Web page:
The KonMari Method | Books

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I mentioned in an Instagram post over the weekend that I’ve finally begun reading Marie Kondo’s sensational book, The Life-Changing Magic of Tidying Up! I really did not expect this book to be life-changing for me, since I’m already an obsessively tidy person. I figured there wouldn’t be much in the book that I wasn’t already putting into practice. Honestly, I planned on being bored with it, but since it’s a subject I’m passionate about and everyone else seems to be raving about this book (it’s a New York Times bestseller), it warranted a read anyway.

I was wrong. Marie’s method is changing even my already-super-tidy life. (Which, apparently, isn’t as super-tidy as I thought.)


My bookshelf was designated as the guinea pig project for the KonMari method. (She advises starting with clothes, but, as you know, my clothing collection has pretty much already been picked through to the max. I’m now inspired to change my storage methods a bit, but that’s a topic for another day.)

A couple months ago, I completely reorganized the bookshelf in order to accommodate every book in the house. This was no easy task. My goals were to have every volume fit, and for the overall aesthetic to be appealing. I spent probably a couple hours arranging and stacking and rearranging until I had it looking “just so.” It is with deep regret that I write, I failed to photograph my work of art yesterday before I destroyed it. So annoyed at myself–ha.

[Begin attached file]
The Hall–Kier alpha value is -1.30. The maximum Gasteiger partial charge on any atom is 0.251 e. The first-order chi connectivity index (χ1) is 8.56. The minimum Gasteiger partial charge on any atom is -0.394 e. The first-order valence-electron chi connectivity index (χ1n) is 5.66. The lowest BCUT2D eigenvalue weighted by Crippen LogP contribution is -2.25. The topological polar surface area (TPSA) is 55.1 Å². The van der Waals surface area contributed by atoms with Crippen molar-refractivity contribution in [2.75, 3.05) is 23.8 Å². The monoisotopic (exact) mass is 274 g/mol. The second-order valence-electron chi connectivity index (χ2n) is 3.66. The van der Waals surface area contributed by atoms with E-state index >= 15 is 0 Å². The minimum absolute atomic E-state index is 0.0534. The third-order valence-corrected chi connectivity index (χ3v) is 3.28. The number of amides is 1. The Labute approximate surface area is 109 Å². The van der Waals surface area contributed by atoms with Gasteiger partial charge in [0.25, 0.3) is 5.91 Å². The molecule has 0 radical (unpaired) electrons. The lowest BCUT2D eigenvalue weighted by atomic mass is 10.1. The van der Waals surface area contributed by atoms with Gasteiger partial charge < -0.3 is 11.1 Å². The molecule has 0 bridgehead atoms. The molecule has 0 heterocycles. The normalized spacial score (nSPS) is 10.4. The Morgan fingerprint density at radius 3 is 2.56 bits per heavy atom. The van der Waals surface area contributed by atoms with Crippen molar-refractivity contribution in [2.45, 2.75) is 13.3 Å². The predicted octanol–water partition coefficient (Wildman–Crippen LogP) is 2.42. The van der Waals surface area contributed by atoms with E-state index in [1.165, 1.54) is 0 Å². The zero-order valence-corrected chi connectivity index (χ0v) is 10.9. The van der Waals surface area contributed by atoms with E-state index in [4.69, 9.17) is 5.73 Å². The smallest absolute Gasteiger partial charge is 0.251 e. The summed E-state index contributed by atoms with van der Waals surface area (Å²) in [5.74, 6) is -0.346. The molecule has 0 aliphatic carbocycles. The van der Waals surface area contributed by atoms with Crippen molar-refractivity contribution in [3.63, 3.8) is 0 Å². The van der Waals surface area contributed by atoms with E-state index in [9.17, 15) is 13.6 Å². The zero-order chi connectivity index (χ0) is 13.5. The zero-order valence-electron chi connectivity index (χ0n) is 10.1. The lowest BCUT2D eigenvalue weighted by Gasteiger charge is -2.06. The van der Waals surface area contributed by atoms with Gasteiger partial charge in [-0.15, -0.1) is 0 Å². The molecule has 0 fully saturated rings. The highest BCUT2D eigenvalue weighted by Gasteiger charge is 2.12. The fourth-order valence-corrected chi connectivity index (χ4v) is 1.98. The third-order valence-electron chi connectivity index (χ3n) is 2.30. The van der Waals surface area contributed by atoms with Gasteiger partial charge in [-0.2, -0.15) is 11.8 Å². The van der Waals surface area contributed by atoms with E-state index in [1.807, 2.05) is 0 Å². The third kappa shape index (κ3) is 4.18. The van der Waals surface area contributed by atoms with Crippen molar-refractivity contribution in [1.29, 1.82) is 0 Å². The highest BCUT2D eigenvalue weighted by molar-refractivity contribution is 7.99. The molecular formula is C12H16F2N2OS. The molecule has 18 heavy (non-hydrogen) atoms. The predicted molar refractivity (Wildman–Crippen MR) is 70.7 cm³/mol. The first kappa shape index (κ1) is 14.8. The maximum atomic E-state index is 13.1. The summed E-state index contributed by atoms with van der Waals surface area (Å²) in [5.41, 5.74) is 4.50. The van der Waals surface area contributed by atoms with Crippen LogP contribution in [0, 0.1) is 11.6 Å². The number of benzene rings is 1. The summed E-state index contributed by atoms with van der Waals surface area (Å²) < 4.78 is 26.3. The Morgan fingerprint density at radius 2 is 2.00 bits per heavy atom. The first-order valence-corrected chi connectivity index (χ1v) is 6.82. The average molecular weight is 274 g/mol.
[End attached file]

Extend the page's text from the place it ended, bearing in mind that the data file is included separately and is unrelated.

Anyway, because it was so perfectly organized, I just could not bring myself to take everything off and put it on the floor, like the book instructs. However, I did hold each volume in my hands as I asked myself the thematic question, “Does this spark joy?” I took quite literally Marie’s advice to discard the books I’ll never re-read, the ones I never read in the first place, the ones I was only keeping for their sentimental value, and the ones who I felt only brought me a moderate amount of joy.

I had so much fun realizing which books make up my “Hall of Fame,” another of Marie’s brilliant tips. (A few of my all-time favorites are featured here and here.)

Confession: I kept a few of the ones I have yet to read. Caleb and I enjoy reading aloud to each other in bed at night until one of us falls asleep. So a small pile is being relegated to the nightstand queue for that activity. I figure if we start them and don’t love them, I can get rid of them then.

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The “nightstand queue” — books we’re either in the middle of or want to read next.

I am getting rid of most of my collection of children’s books, as well. Which is sad, because they really haven’t even gotten used yet for their intended purpose. But I realized that the only ones worth keeping for my children are the ones that are my absolute favorite children’s stories. The rest can be borrowed from the library. Books take up so much space, and they are such a pain to move! (Caleb and I moved five times before we celebrated our first anniversary, and will likely be moving at least 1-2 more times in the next couple years–so, key factor there.)

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I didn’t take an exact count, but I would estimate that I started the project with over 200 volumes, and I am now down to 58, plus 30 picture books. (That 58 includes a couple Bibles, a handful of hymn books, and chapter books for older children.) I imagine there’s a good chance I’ll pare those numbers down a bit further still in the coming weeks.

So now, not only do I have a couple hundred books to move out of here, but there’s not much point in keeping the bookshelf for one shelf’s worth of books, either. I’m already rearranging my entire office in my head. It’s such a great feeling!

If you’re intrigued by or interested in this concept of whittling down your belongings to the bare necessities + most beloved treasures, stay tuned. There’s more where this came from. I’m so excited!